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So there you have it. The next time you’re annoyed that your team threw away a lead, one of your players is red carded or your owner brings in no new players during the transfer window; realize that things could be worse. As bad as it gets, it can never reach the levels of bad that is Pro Piacenza!

Sports tragedies teach us that there are things way more important than winning

The world of football (soccer) has experienced two high profile tragedies over the last few weeks that have put things in perspective. Yes, we want our teams to be the best, to win titles, trophies, etc…. but at the end of the day, life is way more important than all of that.

Emiliano Sala was a 28-year-old Argentinian forward for French club Nantes. On January 19th he signed a contract with Cardiff of the English Premier League. He flew back to France to say goodbye to his teammates and take care of some personal business.

He boarded a small plan on January 21st in order to get to Cardiff and his first day of training with his new team the next day. The plane disappeared from radar over the English Channel and both he and the pilot David Ibbotson were gone.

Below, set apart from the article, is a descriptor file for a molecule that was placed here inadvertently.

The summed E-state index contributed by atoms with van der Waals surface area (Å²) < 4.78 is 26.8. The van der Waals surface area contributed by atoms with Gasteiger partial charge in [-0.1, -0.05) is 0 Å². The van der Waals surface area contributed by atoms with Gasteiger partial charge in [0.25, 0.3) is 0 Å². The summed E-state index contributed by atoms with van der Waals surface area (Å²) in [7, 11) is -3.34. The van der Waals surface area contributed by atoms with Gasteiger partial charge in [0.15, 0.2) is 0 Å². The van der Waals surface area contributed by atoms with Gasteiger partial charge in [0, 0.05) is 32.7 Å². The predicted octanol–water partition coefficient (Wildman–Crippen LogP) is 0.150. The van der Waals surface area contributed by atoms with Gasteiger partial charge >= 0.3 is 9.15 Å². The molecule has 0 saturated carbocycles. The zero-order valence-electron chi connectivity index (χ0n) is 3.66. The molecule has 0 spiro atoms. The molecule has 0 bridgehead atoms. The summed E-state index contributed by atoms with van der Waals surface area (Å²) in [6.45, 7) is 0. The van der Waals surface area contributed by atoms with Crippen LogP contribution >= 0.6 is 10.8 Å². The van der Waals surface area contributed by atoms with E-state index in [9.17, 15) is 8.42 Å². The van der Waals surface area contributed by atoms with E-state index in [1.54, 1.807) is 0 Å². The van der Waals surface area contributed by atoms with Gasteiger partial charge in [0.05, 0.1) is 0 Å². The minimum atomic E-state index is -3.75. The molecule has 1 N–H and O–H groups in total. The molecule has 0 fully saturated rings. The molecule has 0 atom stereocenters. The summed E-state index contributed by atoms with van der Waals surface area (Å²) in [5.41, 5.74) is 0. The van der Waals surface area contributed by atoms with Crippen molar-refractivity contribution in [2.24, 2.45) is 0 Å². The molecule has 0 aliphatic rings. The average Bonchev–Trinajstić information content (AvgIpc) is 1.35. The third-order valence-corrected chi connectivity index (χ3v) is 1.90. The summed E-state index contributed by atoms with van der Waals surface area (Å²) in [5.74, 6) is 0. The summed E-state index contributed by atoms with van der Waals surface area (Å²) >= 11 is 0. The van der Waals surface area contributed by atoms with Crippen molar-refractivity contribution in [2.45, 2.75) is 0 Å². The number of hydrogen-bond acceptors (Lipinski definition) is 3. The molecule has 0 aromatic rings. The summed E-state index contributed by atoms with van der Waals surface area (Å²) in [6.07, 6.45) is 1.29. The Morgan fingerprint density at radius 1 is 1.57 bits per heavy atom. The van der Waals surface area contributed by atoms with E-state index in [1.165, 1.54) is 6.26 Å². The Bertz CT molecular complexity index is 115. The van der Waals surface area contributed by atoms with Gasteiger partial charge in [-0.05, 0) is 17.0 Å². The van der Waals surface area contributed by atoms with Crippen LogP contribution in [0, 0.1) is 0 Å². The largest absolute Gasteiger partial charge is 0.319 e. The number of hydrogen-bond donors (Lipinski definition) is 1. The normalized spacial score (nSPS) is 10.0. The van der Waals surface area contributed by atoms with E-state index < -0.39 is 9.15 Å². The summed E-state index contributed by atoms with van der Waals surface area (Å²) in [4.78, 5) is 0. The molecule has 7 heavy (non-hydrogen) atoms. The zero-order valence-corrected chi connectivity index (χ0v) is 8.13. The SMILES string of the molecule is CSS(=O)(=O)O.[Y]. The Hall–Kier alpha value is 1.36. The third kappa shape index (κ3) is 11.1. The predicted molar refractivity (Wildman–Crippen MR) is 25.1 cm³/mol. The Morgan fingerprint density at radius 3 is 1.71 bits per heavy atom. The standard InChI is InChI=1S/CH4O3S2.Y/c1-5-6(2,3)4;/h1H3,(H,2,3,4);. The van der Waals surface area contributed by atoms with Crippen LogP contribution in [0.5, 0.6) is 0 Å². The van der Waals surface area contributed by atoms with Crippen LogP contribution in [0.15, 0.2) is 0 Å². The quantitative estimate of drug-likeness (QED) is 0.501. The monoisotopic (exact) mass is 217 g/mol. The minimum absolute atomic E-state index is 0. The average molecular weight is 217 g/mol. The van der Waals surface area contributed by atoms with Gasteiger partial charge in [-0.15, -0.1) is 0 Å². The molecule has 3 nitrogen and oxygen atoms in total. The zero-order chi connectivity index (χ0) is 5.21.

The plane was finally discovered about two weeks later following an underwater search. The body of Sala was inside and recovered. The search for Ibbotson continues.

The outpouring of sadness and grief came from everywhere throughout the soccer world. Here was a young guy on the way to a new challenge that was taken away from the world by fate. It truly proves that no one, not even a highly paid professional athlete, is immune from tragedy. It also teaches everyone that life should be treasured and not taken for granted.